When dogs are alone, their natural instincts will come back and cause them to be most active during dusk and dawn. Search in the most likely places during these times.Make sure to bring a powerful flashlight. With a good flashlight, you can illuminate a much larger area and spot a dog. It will also help you get around in outdoor areas and keep you save from tripping over things.
10) Don’t Chase Your Dog
If you find your dog but he or she starts moving away, don’t run or walk in pursuit! This is very counter-intuitive but very important!
Chasing your dog can scare him/her off!
When a dog is lost and alone for 24 hours it can get stressed and anxious. The dog just wants to be safe and avoids anything remotely scary. It doesn’t mean that the dog hates you.
If you do go chasing the dog, you can easily scare it. Some dogs become so traumatized that they never want to return to people at all.
11) Place food and Familiar items in the area where he/she got lost.
Dogs are naturally good at tracking. And when they find get lost, they fall back on this amazing skill to try to find their way back to you.
When they do, they can end up in the car park where you left. If your dog doesn’t find you there, it will leave, and your chance of finding it is even lower.
If your dog finds familiar smells and some water, it will stay in the area.
Then you go and check this place, at least once a day, and during different times of day. Because dogs are strongly habitual: if you always check at the same time, you could just be missing each other.
We received a great contribution from Anne to create a bait spot specifically designed and tested to attract lost dogs in rural areas:
Not all lost dogs can get back home. Sometimes they end up in remote areas with obstacles like a highway ro river. Sometimes they are stolen then dumped.
Every rural dog that is lost should be baited as soon as possible and it’s safe to do that by using two things — burned wood, and the owner’s urine.
Take a huge metal pot with lid, and coat it with food grade cooking oil. Get some old dry sticks and make a fire in the pot and let it go out. Cook some hamburger or sausage and some bacon and bring an aluminum pie plate with huge holes poked into it. At the last place the dog was heard or seen, set the pot with burned wood down. Put the pie plate on top of that and the meat on the pie plate. Put the lid on and then put the cooked bacon on top of the lid.
Call the dog from this bait spot every morning and every night (preferably while it’s dark when it is also silent).
Before you leave home to set the bait, collect your own urine by peeing in a bowl and pouring it into a bottle with cap.
Find some large branches or logs and lay them around the pot about 2 feet away to form an enclosure all around the pot. Soak the logs or branches with urine all the way around.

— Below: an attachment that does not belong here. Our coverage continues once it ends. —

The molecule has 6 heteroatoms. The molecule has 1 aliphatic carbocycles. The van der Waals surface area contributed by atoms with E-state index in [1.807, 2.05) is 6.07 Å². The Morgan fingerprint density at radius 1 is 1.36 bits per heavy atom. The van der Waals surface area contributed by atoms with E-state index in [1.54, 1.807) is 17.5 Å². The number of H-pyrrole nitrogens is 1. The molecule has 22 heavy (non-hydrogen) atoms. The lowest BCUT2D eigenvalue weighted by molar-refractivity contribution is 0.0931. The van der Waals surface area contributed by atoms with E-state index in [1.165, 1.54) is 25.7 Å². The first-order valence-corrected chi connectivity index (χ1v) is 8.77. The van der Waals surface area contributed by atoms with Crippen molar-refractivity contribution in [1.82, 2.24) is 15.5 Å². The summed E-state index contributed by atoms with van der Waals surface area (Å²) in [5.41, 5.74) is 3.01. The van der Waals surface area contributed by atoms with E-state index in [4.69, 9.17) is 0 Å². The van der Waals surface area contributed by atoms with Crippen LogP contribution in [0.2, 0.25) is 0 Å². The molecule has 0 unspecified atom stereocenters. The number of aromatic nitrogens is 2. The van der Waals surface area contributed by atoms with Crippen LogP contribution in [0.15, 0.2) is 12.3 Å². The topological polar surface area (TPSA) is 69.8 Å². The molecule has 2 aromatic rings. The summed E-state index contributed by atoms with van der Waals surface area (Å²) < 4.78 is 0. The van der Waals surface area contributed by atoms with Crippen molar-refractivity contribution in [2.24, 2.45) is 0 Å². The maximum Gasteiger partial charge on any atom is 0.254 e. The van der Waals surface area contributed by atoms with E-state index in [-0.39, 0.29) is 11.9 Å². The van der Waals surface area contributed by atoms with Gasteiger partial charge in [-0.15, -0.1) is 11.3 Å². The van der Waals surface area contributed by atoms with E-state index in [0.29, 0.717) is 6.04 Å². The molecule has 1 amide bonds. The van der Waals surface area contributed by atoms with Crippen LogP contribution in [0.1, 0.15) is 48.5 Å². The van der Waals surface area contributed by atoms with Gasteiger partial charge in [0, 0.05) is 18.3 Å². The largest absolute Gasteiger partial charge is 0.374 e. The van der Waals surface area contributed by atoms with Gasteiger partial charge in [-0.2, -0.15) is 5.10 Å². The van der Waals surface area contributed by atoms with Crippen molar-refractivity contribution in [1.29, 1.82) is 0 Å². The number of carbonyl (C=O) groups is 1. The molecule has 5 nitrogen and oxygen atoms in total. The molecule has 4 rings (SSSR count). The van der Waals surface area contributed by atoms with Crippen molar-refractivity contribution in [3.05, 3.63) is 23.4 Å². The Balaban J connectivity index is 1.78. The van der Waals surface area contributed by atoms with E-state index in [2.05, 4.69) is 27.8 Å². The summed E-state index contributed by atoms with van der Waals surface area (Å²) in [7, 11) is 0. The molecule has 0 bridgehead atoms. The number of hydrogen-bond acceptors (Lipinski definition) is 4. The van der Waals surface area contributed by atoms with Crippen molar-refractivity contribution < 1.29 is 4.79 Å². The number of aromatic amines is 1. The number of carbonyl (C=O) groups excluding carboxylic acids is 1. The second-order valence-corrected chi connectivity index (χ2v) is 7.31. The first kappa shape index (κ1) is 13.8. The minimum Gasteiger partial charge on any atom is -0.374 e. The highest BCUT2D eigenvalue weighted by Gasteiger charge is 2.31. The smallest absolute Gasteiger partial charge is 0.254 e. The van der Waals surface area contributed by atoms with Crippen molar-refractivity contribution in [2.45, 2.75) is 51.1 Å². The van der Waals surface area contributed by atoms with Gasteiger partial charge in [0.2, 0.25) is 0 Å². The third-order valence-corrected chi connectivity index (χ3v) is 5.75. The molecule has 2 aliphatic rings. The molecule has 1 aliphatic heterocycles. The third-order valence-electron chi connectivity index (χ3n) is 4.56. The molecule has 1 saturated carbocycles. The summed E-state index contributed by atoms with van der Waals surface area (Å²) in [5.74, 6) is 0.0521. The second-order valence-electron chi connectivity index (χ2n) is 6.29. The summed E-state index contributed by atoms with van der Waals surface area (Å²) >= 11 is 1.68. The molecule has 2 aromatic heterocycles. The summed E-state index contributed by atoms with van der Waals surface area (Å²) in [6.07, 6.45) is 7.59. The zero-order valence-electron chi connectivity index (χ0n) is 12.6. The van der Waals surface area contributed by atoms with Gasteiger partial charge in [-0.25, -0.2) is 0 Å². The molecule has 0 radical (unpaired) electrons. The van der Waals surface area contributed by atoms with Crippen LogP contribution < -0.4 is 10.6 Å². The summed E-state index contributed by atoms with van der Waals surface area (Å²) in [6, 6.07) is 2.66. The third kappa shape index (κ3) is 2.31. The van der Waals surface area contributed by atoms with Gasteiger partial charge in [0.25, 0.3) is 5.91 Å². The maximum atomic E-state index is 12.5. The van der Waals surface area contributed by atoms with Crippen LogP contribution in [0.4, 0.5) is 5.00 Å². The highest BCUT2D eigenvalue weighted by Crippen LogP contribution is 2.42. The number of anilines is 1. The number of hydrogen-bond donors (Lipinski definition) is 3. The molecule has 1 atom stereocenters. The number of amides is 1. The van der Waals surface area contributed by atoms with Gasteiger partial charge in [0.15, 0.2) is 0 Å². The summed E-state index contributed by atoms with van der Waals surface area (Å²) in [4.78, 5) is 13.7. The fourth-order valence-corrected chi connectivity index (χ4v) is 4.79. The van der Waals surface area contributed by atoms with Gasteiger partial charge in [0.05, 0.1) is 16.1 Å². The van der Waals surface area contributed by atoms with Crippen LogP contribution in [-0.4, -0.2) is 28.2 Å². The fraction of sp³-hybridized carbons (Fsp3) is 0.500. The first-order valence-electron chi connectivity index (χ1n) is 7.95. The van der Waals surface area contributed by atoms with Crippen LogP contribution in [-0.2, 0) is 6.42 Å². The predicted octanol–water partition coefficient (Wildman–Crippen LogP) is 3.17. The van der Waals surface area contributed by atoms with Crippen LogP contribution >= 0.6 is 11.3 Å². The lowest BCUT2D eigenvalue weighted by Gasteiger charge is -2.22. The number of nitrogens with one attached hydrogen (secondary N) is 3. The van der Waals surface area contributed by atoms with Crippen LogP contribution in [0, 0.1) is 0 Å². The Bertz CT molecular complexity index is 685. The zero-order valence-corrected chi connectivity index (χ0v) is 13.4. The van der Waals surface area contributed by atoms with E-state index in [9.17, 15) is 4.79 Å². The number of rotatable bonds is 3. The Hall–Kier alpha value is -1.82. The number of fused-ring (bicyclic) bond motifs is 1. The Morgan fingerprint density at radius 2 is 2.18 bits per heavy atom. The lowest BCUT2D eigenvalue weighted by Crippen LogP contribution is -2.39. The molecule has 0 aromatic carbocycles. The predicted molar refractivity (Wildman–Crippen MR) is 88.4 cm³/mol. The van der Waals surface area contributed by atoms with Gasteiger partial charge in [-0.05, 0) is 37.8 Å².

Put your dog’s favorite blanket there inside the perimeter.
The burned wood keeps coyotes and other wildlife away (except raccoons). Human urine also helps keep predators away. The owner’s urine will attract the dog. BTW, coyotes are usually only 30 lbs and are instinctively afraid of injury from another animal so they will not bother a dog that is medium to large breed.
Put hunting cameras to see if your dog came to take the bait. Check every day — and switch the camera SD card. You must bait every day until you can cage trap the dog. Trapping the dog in a cage does not hurt it and might be the only way to get your dog back. If you need help, get a professional dog rescuer to do this for you. You have ONE chance to cage trap your dog correctly. Otherwise it will run away and not come back. Hire a professional. In the meantime, make sure you keep baiting your dog. If you stop, it will leave the area and might not come back.
In our testing done, the bait stations that had urine and burned wood did NOT attract any coyotes or other wildlife, but the bait stations that had NO urine or burned wood showed coyotes ate the bait, then marked the area by defecating and showed up again, days later, even though there was no more bait left at that spot but there was bait at the other burned wood urine spot nearby.
The bait stations with urine and burned wood were within 300 feet and had more meat to lure them, but the coyotes did not come within the area. They did not show up anywhere on the cameras.
The problem with allowing a dog to roam searching for food in forested or remote areas is that they might eventually be killed in a coyote trap. While people are roaming to find their dog, the dog is on the move and can get hit by a car, or go so far from home it gets picked up or otherwise dies another way. And why would anyone want to starve their lost dog anyway???
Stay in one spot. Call from one spot. Bait from one spot. Bait early.
DISCLAIMER: Use at your OWN RISK. This information is given freely without any guarantee whatsoever, including no promises that your dog will not be harmed.
Optional: Use A Bloodhound
It makes sense to use a dog in order to find a dog.
And bloodhounds are the best dogs for finding things. If you live in Florida you should contact my friend, and award winning bloodhound handler, Landa Coldiron. She has several specialized dogs for finding lost pets (including dogs) and she has helped over 180 people be reunited with their pet.
That’s It; Don’t Forget To Focus And Stay Positive
Getting upset and feeling bad will not help you get your dog back. This is a bit harsh, I know. But you are really better off with staying positive and doing everything you can. Many dogs get lost every day, and many are found. Look for what you can do, and do it!
I sincerely hope that you will find it as soon as possible!
Is It Your Fault That Your Dog Ran Away?
You might be feeling guilty or wondering if you are to blame. Did your dog no longer like you? Should you have kept him/her on the leash? Should you have avoided that area where you know there is a lot of game?
Please don’t blame yourself!
There are so many reasons why your dog ran away. And you can never know exactly what is going to happen. Your dog doesn’t hate you, or want to live somewhere else. He/she will be just as happy as you to get reunited.
How To Prevent it From Happening in the First Place
Let’s make sure that you never have to go through this again with some prevention measurements. Many pet owners know the importance of collars and tags. One reason is the presence of collars and dog tags will let anyone who sees the dog know he is not a stray. A second reason is they can contain identifying information so a rescuer will know who to call and how to contact you.
Tags and collars are not enough to keep him safe. These products do not provide protection from traffic accidents and other accidents, or from individuals who steal dogs. Fortunately, there is another product you can purchase that will significantly increase his safety, and help you find him before a tragedy occurs: A GPS dog tracker, or GPS tracking collar.
Read our article on best GPS trackers for dogs to find out how these work, and which are our best recommendations